Among the oldest exhibits in the Freiberg collection are a 1773 water-column engine and a model of the disused Annaberg pit. Replicas of engines from the region especially lend the Freiberg collection its unique significance, including a model of the fire station at the Halsbrücke amalgamation plant. After the lecture, Dr Jörg Zaun will lead guests on a tour of the model collection.

Thursday, 22. October 2015, 7:30 pm

"The Zechstein and its copper deposits between Spremberg and Leszczyna"

Dr. Jürgen Kopp, Seddiner See, Senior-Consultant im VGBU
140. Freiberger Kolloquium, lecture hall terra mineralia 

The Spremberg copper and silver deposit in Lusatia is the largest deposit of its kind in Germany. It has been the subject of public interest for nearly ten years now. Its mineralisation is tied to the copper shale, Zechstein limestone and the upper portion of the Lower Rotliegend. Historical mining in Silesia was as it were the inspiration for its discovery. Alongside a rich copper mineralisation, the deposit also contains other non-ferrous and precious metals such as silver and gold in not inconsiderable quantities. Today, copper is the third most important metal commodity after iron and aluminium. The red metal is part of everyday life in the 21st century and in large part shapes industrial progress.

Businesses are thus exploring the Lusatia deposit for economic mineability. Visible activities in Lusatia in recent years have been various deep drilling programmes.

Dr Jürgen Kopp, a mineralogist and specialist mineral deposit geologist, is today the recognised expert in Lusatia Zechstein. He has been working on the topic for many years in both scientific and official contexts. Around a dozen publications of his have served as a significant foundation for the recent exploratory activities in Lusatia. The Freiberg Colloquium partners have been able to secure Dr Kopp’s services for a lecture. He offers interested guests a lecture with new geological discoveries, tracing an arc from the Lusatian Zechstein deposit all the way to Lower Silesia.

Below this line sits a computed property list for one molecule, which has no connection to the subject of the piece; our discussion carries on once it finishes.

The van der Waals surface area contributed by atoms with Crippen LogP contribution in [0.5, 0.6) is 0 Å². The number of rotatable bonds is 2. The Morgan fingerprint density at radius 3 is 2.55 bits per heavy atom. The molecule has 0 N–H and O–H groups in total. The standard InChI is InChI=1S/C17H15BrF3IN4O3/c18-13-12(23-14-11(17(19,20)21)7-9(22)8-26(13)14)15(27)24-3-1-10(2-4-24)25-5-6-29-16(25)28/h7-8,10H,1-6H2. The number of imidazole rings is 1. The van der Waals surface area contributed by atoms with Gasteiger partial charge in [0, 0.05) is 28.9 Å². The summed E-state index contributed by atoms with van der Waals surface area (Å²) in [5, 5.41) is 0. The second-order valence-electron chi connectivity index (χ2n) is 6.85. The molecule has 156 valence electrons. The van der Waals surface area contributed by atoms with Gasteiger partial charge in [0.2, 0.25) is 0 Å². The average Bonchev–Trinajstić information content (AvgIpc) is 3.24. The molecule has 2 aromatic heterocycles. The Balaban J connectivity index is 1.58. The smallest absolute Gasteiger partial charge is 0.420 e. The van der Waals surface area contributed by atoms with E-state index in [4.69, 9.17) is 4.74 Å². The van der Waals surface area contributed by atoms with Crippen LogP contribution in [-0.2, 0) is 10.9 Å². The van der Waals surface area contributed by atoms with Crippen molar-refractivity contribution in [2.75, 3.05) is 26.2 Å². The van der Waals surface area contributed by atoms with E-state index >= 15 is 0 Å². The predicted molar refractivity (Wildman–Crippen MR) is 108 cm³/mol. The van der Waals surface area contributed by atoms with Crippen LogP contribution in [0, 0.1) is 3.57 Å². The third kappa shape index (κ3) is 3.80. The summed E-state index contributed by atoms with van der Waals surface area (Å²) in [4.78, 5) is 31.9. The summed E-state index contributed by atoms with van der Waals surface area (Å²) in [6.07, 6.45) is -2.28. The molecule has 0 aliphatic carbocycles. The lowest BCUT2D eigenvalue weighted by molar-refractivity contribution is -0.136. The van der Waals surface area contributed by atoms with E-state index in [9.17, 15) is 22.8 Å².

Fig. 1: Pure copper from AURUBIS’ anode foundry in Hamburg, the largest copper smelting works in Europe.

Fig. 2: Copper ore from the Spremberg deposit: bornite replaces pyrite.

Thursday, 26. November 2015, 7:30 pm

„Mining and “white gold” – the Middelschulte Porcelain Collection from the
German Mining Museum Bochum

Bergassessor Dr.e.h. Achim Middelschulte, donator of the collection
141. Freiberger Kolloquium, lecture room SIZ (Prüferstraße)

On the occasion of TU Bergakademie Freiberg’s 250-year jubilee, terra mineralia, the  Bergakademie’s permanent exhibition, will be displaying a selection of around 100 objects from the renowned Middelschulte porcelain collection from 21 November 2015 to 28 February 2016.

The Achim and Beate Middelschulte Foundation – established by Dr Achim Middelschulte, a mining assessor, and honorary professor and member of the board of trustees of TU Bergakademie Freiberg – is making this display possible, providing a number of its porcelain objects from the famous manufactories of Meißen, Fürstenberg, Berlin, Vienna and Würzburg.

The oldest exemplars date from the time of August I the Strong, Elector of Saxony (1670-1733), who was the impetus behind the rediscovery of porcelain in Europe. What all the items have in common is featuring illustrations from the mining world: mining figurines, putti in mining clothes, tea and tobacco tins, cups, tureens, complete dinner services, coffee pots, plates, and an impressive centrepiece featuring representatives of the various mining professions – all of them testifying to the enormous significance of mining in previous centuries. The various porcelain products were decorated with mining scenes and illustrations of smelting works, pits and even mining towns.

Within the context of his lecture, Dr Achim Middelschulte will also explain to guests how he now continues the mining tradition of his family and has thus assembled the world’s most comprehensive private collection of mining-inspired porcelain.